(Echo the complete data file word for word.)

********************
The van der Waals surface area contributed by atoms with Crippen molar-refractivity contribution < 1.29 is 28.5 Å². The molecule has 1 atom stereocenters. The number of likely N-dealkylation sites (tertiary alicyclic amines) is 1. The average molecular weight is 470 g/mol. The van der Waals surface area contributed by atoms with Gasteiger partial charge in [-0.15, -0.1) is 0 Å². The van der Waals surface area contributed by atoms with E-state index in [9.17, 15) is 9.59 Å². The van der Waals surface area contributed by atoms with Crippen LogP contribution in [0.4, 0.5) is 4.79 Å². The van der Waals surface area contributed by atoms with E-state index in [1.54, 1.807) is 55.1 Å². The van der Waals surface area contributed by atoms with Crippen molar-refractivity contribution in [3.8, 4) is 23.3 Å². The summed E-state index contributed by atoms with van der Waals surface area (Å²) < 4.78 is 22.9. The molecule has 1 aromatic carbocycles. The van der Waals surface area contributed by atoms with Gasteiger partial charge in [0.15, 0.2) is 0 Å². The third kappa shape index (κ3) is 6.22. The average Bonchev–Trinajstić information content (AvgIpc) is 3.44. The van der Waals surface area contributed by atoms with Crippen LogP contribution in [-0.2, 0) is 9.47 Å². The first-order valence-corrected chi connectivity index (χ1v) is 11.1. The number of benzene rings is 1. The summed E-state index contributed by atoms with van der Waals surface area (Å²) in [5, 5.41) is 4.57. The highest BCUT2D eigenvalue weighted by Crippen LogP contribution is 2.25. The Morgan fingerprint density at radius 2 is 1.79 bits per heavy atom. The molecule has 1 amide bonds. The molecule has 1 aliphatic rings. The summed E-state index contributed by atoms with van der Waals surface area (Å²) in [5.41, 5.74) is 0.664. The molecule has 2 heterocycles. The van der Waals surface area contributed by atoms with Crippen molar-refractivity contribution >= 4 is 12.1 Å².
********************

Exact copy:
The van der Waals surface area contributed by atoms with Crippen molar-refractivity contribution < 1.29 is 28.5 Å². The molecule has 1 atom stereocenters. The number of likely N-dealkylation sites (tertiary alicyclic amines) is 1. The average molecular weight is 470 g/mol. The van der Waals surface area contributed by atoms with Gasteiger partial charge in [-0.15, -0.1) is 0 Å². The van der Waals surface area contributed by atoms with E-state index in [9.17, 15) is 9.59 Å². The van der Waals surface area contributed by atoms with Crippen LogP contribution in [0.4, 0.5) is 4.79 Å². The van der Waals surface area contributed by atoms with E-state index in [1.54, 1.807) is 55.1 Å². The van der Waals surface area contributed by atoms with Crippen molar-refractivity contribution in [3.8, 4) is 23.3 Å². The summed E-state index contributed by atoms with van der Waals surface area (Å²) < 4.78 is 22.9. The molecule has 1 aromatic carbocycles. The van der Waals surface area contributed by atoms with Gasteiger partial charge in [0.15, 0.2) is 0 Å². The third kappa shape index (κ3) is 6.22. The average Bonchev–Trinajstić information content (AvgIpc) is 3.44. The van der Waals surface area contributed by atoms with Crippen LogP contribution in [-0.2, 0) is 9.47 Å². The first-order valence-corrected chi connectivity index (χ1v) is 11.1. The number of benzene rings is 1. The summed E-state index contributed by atoms with van der Waals surface area (Å²) in [5, 5.41) is 4.57. The highest BCUT2D eigenvalue weighted by Crippen LogP contribution is 2.25. The Morgan fingerprint density at radius 2 is 1.79 bits per heavy atom. The molecule has 1 amide bonds. The molecule has 1 aliphatic rings. The summed E-state index contributed by atoms with van der Waals surface area (Å²) in [5.41, 5.74) is 0.664. The molecule has 2 heterocycles. The van der Waals surface area contributed by atoms with Crippen molar-refractivity contribution >= 4 is 12.1 Å².